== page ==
Yes, it’s still true. The basic principles of mathematics and probability have not changed. Thus, it is surprising to read an article saying that requiring extraordinary evidence for extraordinary claims doesn’t make sense. At least, it’s surprising until you realize the person making the claim is probably an evangelical Christian with an extraordinary claim to promote. So, how should we respond? I’ll provide a short answer and a long answer.

**The Short Answer**

Bayes’ Theorem, which has been proven to be formally valid, tells us that extraordinary claims (things with very low prior probabilities) do indeed require extraordinary evidence. For example, imagine my friend tells me he won the World Series of Poker. I would first be struck by the improbability of such a claim considering the Main Event has over 6,000 entrants and this particular friend isn’t that good at poker. Even so, it’s not impossible and there is evidence which would overcome that initially low probability. Examples of significant probability-raising evidence would include if he had millions of dollars suddenly and if he had a WSOP bracelet. If you want to see this idea demonstrated mathematically, keep reading.** **

**The Long Answer**

This is Bayes’ Theorem:

P(h|e.b) = P(h|b) x P(e|h.b) / [ P(h|b) x P(e|h.b) ] + [ P(~h|b) x P(e|~h.b) ]

Symbol |
Meaning |

P | Probability |

H | Hypothesis |

E | Evidence |

B | Background Knowledge |

| | Given |

~ | Not (or the negation of) |

. | And |

In English, this says, “The probability that a hypothesis is true, given available evidence and background knowledge is equal to [and then you have the equation].” To understand the equation, let’s dig into the details just a bit.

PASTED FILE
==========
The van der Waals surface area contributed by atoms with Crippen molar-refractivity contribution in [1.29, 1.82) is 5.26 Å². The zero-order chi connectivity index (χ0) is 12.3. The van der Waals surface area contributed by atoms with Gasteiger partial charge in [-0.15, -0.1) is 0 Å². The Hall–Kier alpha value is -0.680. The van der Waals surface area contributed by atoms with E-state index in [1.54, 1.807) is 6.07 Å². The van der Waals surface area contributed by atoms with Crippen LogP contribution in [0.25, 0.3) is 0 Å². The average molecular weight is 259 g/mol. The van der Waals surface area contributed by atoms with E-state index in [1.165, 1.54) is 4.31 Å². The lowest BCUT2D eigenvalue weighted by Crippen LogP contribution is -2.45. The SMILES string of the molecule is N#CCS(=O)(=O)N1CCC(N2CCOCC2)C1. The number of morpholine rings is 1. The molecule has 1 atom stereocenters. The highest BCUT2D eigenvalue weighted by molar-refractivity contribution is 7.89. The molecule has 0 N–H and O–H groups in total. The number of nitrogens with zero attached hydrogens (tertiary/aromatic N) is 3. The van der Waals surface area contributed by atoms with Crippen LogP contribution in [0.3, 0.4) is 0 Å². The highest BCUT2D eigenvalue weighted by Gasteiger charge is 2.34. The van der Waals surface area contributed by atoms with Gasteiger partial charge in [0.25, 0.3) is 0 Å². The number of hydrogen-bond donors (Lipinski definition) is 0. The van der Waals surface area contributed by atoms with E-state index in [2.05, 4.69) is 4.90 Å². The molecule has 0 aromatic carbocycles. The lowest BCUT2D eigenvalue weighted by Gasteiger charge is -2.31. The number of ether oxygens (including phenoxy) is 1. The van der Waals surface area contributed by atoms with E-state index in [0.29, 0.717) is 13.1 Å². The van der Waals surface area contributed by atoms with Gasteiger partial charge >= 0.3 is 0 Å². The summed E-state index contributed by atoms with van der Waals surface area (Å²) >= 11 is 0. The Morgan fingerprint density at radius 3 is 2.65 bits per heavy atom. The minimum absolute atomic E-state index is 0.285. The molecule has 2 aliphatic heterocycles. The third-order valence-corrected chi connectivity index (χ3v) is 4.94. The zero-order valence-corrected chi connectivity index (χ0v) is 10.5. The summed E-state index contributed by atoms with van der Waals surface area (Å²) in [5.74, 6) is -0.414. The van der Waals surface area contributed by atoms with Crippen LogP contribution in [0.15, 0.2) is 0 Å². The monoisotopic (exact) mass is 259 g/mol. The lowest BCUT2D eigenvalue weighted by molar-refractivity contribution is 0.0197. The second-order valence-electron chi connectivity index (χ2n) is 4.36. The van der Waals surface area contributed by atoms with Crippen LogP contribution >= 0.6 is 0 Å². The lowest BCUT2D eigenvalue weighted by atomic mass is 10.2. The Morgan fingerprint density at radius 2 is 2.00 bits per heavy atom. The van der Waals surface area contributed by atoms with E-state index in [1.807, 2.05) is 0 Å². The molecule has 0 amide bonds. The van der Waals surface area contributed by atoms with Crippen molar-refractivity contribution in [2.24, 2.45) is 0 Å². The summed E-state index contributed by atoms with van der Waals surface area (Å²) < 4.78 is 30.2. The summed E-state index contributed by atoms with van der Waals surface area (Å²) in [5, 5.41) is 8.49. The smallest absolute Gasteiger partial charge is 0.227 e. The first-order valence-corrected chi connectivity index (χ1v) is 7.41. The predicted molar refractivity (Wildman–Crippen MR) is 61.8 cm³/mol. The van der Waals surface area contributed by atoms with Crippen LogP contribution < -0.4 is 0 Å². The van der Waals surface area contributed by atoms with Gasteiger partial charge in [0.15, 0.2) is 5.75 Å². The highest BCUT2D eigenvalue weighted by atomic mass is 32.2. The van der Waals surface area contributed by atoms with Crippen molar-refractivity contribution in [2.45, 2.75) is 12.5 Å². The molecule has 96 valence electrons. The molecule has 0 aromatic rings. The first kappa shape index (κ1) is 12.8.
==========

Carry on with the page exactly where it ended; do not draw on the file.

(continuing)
The first term you’ll notice once you read past the = symbol is P(h|b); this is the prior probability. This term is concerned with the probability that a hypothesis is true given your background knowledge. So, when we say that the virgin birth has an incredibly low prior probability, that means that based on everything we know about the world through science, history, etc. this sort of thing doesn’t generally happen. Quite simply, we understand how babies are made, and this isn’t it. Further, in cases where parthenogenesis does actually occur in other animals, the resulting offspring are always female. So, if true, this would seem to be a one-time thing. I have no idea how many humans have ever existed, but let’s say there have been 100 billion. This would make the prior probability 1/100,000,000,000. Note that this is prior to considering any evidence for the case in question, hence the term prior probability.

The second term above is P(e|h.b), meaning the probability that you would have the available evidence given your hypothesis and background knowledge. In other words, would the available evidence be *expected* under the hypothesis? For example, say someone claims they’ve been to the beach for the past few hours. You notice they are sunburned and in their car is a beach towel. These things fit the claim well and would merit a high number. On the other hand, the lack of sun kissed skin and a movie ticket stub from two hours earlier would *not* be the sort of evidence you would expect.

This covers the numerator. It is the prior probability multiplied by the likelihood of the evidence.

Now, as you keep moving from left to right, you’ll notice that the first term in the denominator is the entire numerator repeated. That’s why the theorem is sometimes shortened to P = A / A + B. So, what is B? It is basically the same as discussed above, only for ~H, rather than H. It is the probability that your hypothesis is false and the likelihood of the available evidence given a false hypothesis.

Let’s plug in some numbers using a very low prior probability and see the earlier claim in action.

- P = 0.01 x .9 / (0.01 x .9) + (0.99 x .75) = 1.2%

Here we see a low probability event where the evidence is almost nearly as well explained by negating hypotheses and the probability is slightly raised, but remains very low. Now, let’s slowly decrease the likelihood that the evidence can be explained by alternative hypotheses and watch what happens to the outcome.